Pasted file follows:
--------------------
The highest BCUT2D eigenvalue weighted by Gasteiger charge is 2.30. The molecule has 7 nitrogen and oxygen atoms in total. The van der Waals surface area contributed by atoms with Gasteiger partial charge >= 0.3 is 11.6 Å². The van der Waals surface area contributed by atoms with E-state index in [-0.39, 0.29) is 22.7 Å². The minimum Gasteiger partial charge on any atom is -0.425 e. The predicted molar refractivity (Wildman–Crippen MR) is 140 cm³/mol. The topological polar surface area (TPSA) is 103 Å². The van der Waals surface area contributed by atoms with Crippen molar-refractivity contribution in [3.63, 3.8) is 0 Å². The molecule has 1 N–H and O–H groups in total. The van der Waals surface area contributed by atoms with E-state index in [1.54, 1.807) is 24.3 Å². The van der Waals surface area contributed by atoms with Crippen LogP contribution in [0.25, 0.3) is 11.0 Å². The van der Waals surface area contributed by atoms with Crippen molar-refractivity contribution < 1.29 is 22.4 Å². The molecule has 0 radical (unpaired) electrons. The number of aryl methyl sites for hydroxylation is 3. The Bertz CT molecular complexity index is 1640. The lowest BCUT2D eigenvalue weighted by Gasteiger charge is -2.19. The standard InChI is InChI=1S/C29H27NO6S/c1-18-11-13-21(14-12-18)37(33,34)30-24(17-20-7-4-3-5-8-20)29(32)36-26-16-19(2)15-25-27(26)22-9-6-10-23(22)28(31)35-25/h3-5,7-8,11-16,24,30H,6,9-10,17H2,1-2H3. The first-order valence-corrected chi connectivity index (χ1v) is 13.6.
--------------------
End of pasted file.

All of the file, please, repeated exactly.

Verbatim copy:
The highest BCUT2D eigenvalue weighted by Gasteiger charge is 2.30. The molecule has 7 nitrogen and oxygen atoms in total. The van der Waals surface area contributed by atoms with Gasteiger partial charge >= 0.3 is 11.6 Å². The van der Waals surface area contributed by atoms with E-state index in [-0.39, 0.29) is 22.7 Å². The minimum Gasteiger partial charge on any atom is -0.425 e. The predicted molar refractivity (Wildman–Crippen MR) is 140 cm³/mol. The topological polar surface area (TPSA) is 103 Å². The van der Waals surface area contributed by atoms with Crippen molar-refractivity contribution in [3.63, 3.8) is 0 Å². The molecule has 1 N–H and O–H groups in total. The van der Waals surface area contributed by atoms with E-state index in [1.54, 1.807) is 24.3 Å². The van der Waals surface area contributed by atoms with Crippen LogP contribution in [0.25, 0.3) is 11.0 Å². The van der Waals surface area contributed by atoms with Crippen molar-refractivity contribution < 1.29 is 22.4 Å². The molecule has 0 radical (unpaired) electrons. The number of aryl methyl sites for hydroxylation is 3. The Bertz CT molecular complexity index is 1640. The lowest BCUT2D eigenvalue weighted by Gasteiger charge is -2.19. The standard InChI is InChI=1S/C29H27NO6S/c1-18-11-13-21(14-12-18)37(33,34)30-24(17-20-7-4-3-5-8-20)29(32)36-26-16-19(2)15-25-27(26)22-9-6-10-23(22)28(31)35-25/h3-5,7-8,11-16,24,30H,6,9-10,17H2,1-2H3. The first-order valence-corrected chi connectivity index (χ1v) is 13.6.